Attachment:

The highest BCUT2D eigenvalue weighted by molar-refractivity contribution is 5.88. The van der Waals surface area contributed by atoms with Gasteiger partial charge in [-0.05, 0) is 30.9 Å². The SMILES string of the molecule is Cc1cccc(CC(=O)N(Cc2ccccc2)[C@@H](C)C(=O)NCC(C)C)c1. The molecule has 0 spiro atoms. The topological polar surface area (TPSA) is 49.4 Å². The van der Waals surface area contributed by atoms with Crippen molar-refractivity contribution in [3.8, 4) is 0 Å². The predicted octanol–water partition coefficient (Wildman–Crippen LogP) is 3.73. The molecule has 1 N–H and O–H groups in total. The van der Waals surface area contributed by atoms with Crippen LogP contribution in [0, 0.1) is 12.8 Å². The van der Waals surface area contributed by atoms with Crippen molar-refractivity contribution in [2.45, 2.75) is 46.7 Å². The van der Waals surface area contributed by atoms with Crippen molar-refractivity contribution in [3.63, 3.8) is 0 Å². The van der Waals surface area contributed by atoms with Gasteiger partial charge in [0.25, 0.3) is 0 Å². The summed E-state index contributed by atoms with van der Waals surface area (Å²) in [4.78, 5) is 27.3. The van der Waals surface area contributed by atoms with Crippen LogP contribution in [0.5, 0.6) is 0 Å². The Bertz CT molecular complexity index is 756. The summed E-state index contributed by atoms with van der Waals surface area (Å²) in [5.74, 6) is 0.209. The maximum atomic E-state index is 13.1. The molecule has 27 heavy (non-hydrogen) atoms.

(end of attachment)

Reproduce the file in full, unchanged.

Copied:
The highest BCUT2D eigenvalue weighted by molar-refractivity contribution is 5.88. The van der Waals surface area contributed by atoms with Gasteiger partial charge in [-0.05, 0) is 30.9 Å². The SMILES string of the molecule is Cc1cccc(CC(=O)N(Cc2ccccc2)[C@@H](C)C(=O)NCC(C)C)c1. The molecule has 0 spiro atoms. The topological polar surface area (TPSA) is 49.4 Å². The van der Waals surface area contributed by atoms with Crippen molar-refractivity contribution in [3.8, 4) is 0 Å². The predicted octanol–water partition coefficient (Wildman–Crippen LogP) is 3.73. The molecule has 1 N–H and O–H groups in total. The van der Waals surface area contributed by atoms with Crippen LogP contribution in [0, 0.1) is 12.8 Å². The van der Waals surface area contributed by atoms with Crippen molar-refractivity contribution in [2.45, 2.75) is 46.7 Å². The van der Waals surface area contributed by atoms with Crippen molar-refractivity contribution in [3.63, 3.8) is 0 Å². The van der Waals surface area contributed by atoms with Gasteiger partial charge in [0.25, 0.3) is 0 Å². The summed E-state index contributed by atoms with van der Waals surface area (Å²) in [4.78, 5) is 27.3. The van der Waals surface area contributed by atoms with Crippen LogP contribution in [0.5, 0.6) is 0 Å². The Bertz CT molecular complexity index is 756. The summed E-state index contributed by atoms with van der Waals surface area (Å²) in [5.74, 6) is 0.209. The maximum atomic E-state index is 13.1. The molecule has 27 heavy (non-hydrogen) atoms.